No matter the composition of your “bedrock” the soil more likely reflects erosional patterns over time, typically wind and water, though over very long periods of time chemical erosion does have an influence.

  23. Bron,

    Sorry, in my last post: “though over very long periods of time chemical erosion does have an influence.”

    should be:

    “though over very long periods of time chemical and mechanical weathering does have an influence.”

  24. Gyges

    spent the last couple of hours listening to the rev.and his band. amazing what talented people can do.

  25. Gyges,

    What pete said. Good tunage. And I’m a little envious. I could never get the hang of playing slide. :D

  26. it pisses me off to no end that i cannot trust the rivers in my native Maryland. I like to eat the fish i catch.

  27. Gyges, Thanks for the music, they have been playing on YouTube on another tab for awhile. I had to watch “Clap Your Hands” though, it was practically a flashback. Good stuff.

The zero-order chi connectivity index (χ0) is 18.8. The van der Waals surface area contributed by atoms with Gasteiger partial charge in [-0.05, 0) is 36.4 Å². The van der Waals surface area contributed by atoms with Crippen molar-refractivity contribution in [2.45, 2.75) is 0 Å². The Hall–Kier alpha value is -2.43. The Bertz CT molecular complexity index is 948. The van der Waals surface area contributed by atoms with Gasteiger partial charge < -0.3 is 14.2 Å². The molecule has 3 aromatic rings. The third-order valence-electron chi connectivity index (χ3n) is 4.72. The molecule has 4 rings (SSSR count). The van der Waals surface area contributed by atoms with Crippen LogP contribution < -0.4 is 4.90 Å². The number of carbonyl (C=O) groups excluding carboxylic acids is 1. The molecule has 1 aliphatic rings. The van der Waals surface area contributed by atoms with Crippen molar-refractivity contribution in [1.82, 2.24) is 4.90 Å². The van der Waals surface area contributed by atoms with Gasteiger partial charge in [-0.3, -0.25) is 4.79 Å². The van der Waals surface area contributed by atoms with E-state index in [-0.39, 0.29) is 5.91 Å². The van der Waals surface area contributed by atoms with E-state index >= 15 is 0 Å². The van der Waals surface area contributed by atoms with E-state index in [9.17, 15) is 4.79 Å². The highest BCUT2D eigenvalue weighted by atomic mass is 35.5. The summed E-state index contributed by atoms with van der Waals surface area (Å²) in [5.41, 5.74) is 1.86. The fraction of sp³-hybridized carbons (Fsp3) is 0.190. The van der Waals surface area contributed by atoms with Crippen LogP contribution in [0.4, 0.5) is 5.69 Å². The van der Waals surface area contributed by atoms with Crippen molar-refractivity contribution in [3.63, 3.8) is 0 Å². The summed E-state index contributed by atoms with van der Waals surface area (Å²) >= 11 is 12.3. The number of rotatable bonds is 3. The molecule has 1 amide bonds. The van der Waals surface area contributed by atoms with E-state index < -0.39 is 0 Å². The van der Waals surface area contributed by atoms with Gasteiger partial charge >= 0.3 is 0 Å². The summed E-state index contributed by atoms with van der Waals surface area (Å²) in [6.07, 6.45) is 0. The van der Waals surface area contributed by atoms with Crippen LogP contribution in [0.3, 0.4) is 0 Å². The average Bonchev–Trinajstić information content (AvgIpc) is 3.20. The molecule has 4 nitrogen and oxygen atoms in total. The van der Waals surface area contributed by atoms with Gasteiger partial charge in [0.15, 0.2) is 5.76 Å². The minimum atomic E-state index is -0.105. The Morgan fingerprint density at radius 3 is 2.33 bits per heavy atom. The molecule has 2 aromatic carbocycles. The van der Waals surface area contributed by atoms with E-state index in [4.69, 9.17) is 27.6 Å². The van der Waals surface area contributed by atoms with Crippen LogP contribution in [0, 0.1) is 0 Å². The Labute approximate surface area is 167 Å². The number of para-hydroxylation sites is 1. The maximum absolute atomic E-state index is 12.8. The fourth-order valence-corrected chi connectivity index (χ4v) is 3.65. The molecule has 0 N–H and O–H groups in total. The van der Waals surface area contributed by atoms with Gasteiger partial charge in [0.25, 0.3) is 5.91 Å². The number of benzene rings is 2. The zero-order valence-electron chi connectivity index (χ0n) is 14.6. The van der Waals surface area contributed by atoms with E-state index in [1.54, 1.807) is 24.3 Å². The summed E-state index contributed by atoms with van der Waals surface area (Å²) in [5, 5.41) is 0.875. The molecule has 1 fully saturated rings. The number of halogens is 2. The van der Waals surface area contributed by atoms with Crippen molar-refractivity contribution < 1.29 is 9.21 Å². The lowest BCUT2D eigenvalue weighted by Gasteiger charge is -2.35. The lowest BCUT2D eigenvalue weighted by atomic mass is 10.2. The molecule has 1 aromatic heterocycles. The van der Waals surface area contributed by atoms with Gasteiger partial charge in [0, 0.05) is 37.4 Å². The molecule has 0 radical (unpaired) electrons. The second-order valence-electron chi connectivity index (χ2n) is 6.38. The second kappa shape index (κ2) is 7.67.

28. All,

    Yeah, I discovered them at the library, with an album name like “The Whole Fam Damnily” how could resist? That was before I saw the titles, “Your Cousins on Cops,” “D.T.s or the Devil,” “Wal-mart Killed the Country Store.” Then you open it up, and the Big Damn band is him, a washboard player, and drummer.

    We caught them a few months ago, man was that a great show. Both he and Breezy (the washboard player and his wife) are just amazing players, that guy does things with a cigar box guitar that made you think there was another player on stage.

    Also, if you catch the lyrics his stuff has a real Pete Seeger and Woody Guthrie vibe politically.

    Lotta,

    That’s a good tune and just kills live, but on the album (It’s on the latest one, “The Wages”) version the clapping is a bit… lacking.

  29. […] “[…] Fifty-five percent of U.S. river and stream lengths were found to be in poor condition for aquatic life due to fertilizers and other runoff.  The EPA has found harmful levels of phosphorus and nitrogen as well as runoff from urban areas that have continued to degrade our 1.2 million miles of streams and rivers. […]” http://jonathanturley.org/2013/03/27/report-fifty-five-percent-of-u-s-river-unfit-for-aquatic-life/#… […]